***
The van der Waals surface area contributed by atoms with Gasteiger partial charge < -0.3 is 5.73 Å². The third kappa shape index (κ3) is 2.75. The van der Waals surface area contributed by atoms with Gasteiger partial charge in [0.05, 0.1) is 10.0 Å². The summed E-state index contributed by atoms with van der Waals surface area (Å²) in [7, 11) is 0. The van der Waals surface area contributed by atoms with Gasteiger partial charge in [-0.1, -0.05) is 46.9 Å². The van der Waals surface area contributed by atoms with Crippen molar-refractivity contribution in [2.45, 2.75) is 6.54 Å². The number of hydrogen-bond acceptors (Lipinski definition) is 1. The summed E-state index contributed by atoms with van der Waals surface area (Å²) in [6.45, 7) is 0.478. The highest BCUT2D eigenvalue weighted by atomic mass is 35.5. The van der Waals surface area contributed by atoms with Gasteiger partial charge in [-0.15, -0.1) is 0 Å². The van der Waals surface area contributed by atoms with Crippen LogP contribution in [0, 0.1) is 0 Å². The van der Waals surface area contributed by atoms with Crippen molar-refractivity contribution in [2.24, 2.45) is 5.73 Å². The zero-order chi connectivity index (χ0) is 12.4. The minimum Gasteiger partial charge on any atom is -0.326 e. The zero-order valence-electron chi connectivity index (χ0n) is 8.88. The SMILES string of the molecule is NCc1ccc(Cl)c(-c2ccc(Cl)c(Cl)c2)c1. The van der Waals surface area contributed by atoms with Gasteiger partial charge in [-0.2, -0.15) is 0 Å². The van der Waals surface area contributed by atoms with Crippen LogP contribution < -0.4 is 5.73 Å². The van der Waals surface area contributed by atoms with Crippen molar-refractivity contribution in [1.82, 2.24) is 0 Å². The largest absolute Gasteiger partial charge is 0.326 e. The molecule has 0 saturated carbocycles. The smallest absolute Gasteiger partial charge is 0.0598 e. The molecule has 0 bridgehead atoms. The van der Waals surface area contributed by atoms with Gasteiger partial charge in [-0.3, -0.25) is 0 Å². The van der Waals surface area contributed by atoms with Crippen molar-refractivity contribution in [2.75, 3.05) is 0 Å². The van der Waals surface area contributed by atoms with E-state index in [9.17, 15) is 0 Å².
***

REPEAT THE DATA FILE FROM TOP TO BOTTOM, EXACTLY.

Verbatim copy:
The van der Waals surface area contributed by atoms with Gasteiger partial charge < -0.3 is 5.73 Å². The third kappa shape index (κ3) is 2.75. The van der Waals surface area contributed by atoms with Gasteiger partial charge in [0.05, 0.1) is 10.0 Å². The summed E-state index contributed by atoms with van der Waals surface area (Å²) in [7, 11) is 0. The van der Waals surface area contributed by atoms with Gasteiger partial charge in [-0.1, -0.05) is 46.9 Å². The van der Waals surface area contributed by atoms with Crippen molar-refractivity contribution in [2.45, 2.75) is 6.54 Å². The number of hydrogen-bond acceptors (Lipinski definition) is 1. The summed E-state index contributed by atoms with van der Waals surface area (Å²) in [6.45, 7) is 0.478. The highest BCUT2D eigenvalue weighted by atomic mass is 35.5. The van der Waals surface area contributed by atoms with Gasteiger partial charge in [-0.15, -0.1) is 0 Å². The van der Waals surface area contributed by atoms with Crippen LogP contribution in [0, 0.1) is 0 Å². The van der Waals surface area contributed by atoms with Crippen molar-refractivity contribution in [2.24, 2.45) is 5.73 Å². The zero-order chi connectivity index (χ0) is 12.4. The minimum Gasteiger partial charge on any atom is -0.326 e. The zero-order valence-electron chi connectivity index (χ0n) is 8.88. The SMILES string of the molecule is NCc1ccc(Cl)c(-c2ccc(Cl)c(Cl)c2)c1. The van der Waals surface area contributed by atoms with Gasteiger partial charge in [-0.2, -0.15) is 0 Å². The van der Waals surface area contributed by atoms with Crippen LogP contribution < -0.4 is 5.73 Å². The van der Waals surface area contributed by atoms with Crippen molar-refractivity contribution in [1.82, 2.24) is 0 Å². The largest absolute Gasteiger partial charge is 0.326 e. The molecule has 0 saturated carbocycles. The smallest absolute Gasteiger partial charge is 0.0598 e. The molecule has 0 bridgehead atoms. The van der Waals surface area contributed by atoms with Gasteiger partial charge in [-0.3, -0.25) is 0 Å². The van der Waals surface area contributed by atoms with Crippen molar-refractivity contribution in [2.75, 3.05) is 0 Å². The van der Waals surface area contributed by atoms with E-state index in [9.17, 15) is 0 Å².